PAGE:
Are the Rules of TV Syndication Outdated?
Broadcast Syndication describes the lucrative practice of turning TNT into the ersatz Law & Order channel, when it’s not also broadcasting endless reruns of Angel, Charmed, Bones and couple of others shows I have no real desire to watch regardless of which network attempts to force them on me. Conventional wisdom dictates the best shows for syndication are sitcoms with at least 100 episodes under their belt and a generally forgettable series conclusion – does anyone remember how I Love Lucy ends? Probably not. It just seems to go on and on forever. Of course, there are exceptions to the rules governing sitcoms; for the most part, it works better if they are easily recycled once they’ve completed an episodic revolution around the channel, as it were.
This same conventional wisdom also theorized the very elements making possible to never escape Seinfeld as long as you own a TV and receive any channels, make hour long dramas rather hopeless candidates for rebirth on the syndication circuit. I guess, TNT, cleared up that misconception. Of course, they weren’t the first to score a syndication hit with their cash cow – Law & Order; A&E was. Since this is not a post about the fabulousness that is Law & Order – a subject I could blather about ad nauseam – I’ll set it aside and get back to television syndication. There were other networks airing hour long dramatic programming well after their first run heyday – how else would I know of Perry Mason – but apparently, TNT has been the network most capable of making it profitable, or at least they make it seem that way. I have no understanding of the inner workings of syndication except a lot of the actors on all those 70s sitcoms got janky ass deals and often complain about this in their ghost written “memoirs”.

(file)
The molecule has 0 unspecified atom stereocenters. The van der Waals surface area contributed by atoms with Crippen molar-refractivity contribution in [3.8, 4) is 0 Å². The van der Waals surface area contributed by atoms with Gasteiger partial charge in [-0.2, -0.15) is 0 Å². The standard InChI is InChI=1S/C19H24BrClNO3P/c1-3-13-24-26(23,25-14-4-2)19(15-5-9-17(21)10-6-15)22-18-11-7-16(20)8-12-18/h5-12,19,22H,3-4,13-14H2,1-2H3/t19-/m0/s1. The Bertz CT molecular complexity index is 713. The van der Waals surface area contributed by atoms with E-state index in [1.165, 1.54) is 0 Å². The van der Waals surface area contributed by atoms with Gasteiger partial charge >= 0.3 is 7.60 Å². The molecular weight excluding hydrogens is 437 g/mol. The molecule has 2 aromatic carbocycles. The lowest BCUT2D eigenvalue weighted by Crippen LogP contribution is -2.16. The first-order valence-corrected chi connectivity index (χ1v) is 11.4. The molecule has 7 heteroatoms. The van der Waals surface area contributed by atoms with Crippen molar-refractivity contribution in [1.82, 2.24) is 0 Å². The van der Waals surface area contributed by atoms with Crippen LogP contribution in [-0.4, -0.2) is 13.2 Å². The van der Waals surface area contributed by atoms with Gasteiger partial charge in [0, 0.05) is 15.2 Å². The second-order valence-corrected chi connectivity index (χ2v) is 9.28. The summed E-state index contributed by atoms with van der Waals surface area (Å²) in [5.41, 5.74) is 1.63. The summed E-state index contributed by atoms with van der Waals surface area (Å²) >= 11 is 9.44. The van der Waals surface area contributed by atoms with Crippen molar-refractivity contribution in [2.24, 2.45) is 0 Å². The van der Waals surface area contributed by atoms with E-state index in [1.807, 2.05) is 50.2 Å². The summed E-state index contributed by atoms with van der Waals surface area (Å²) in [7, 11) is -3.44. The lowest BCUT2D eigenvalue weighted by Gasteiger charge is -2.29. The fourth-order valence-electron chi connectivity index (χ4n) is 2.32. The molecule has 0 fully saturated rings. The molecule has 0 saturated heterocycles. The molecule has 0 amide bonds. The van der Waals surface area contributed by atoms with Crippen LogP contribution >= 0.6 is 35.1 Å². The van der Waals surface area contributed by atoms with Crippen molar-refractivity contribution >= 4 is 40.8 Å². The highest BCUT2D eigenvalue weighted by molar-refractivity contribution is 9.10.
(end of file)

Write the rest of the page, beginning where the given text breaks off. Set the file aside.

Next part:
In the post “Leverage: The Season Three Job” I wrote as following:
I [also] appreciate cable’s tendency to go with shorter seasons. While shorter seasons have their drawbacks – as it relates to syndication deals – namely lower profit margin; striving for quality over quantity should always be encouraged. Longer seasons of even the best shows have a tendency to sag between sweeps periods. Shorter seasons allow for more diverse programing, since one show doesn’t monopolize a time slot for an entire conventional television season.
To date Leverage has produced 32 episodes (three have not aired) yet, the show is already in its third season. More importantly, I can say with all confidence, nearly every episode is flawless. However, the same cannot be said of Grey’s Anatomy – a show I thoroughly enjoy – which tends to produce bloated seasons of upwards of 27 episodes! I wonder how much more satisfying and tighter the episodes might be if there weren’t so damn many of them. In the age of DVD, torrents and Hulu why are we still fucking around with antiquated requirements and producers willing to delay profit earnings for a syndication future that might not materialize? I see you, Mad About You. Television is one way of getting content to viewers, not the only way. With serialized dramas, I find it infinitely more satisfying to hole up in my place for a weekend armed with a season worth of episodes of 24 – a show whose episodes I could not fathom watching slowly, painfully, one week at a time. Personally, I don’t know how y’all did it!
I have no idea where television should be going, but I know where we’ve been seems hopelessly out of step with the current desires, needs and attention span of the viewers.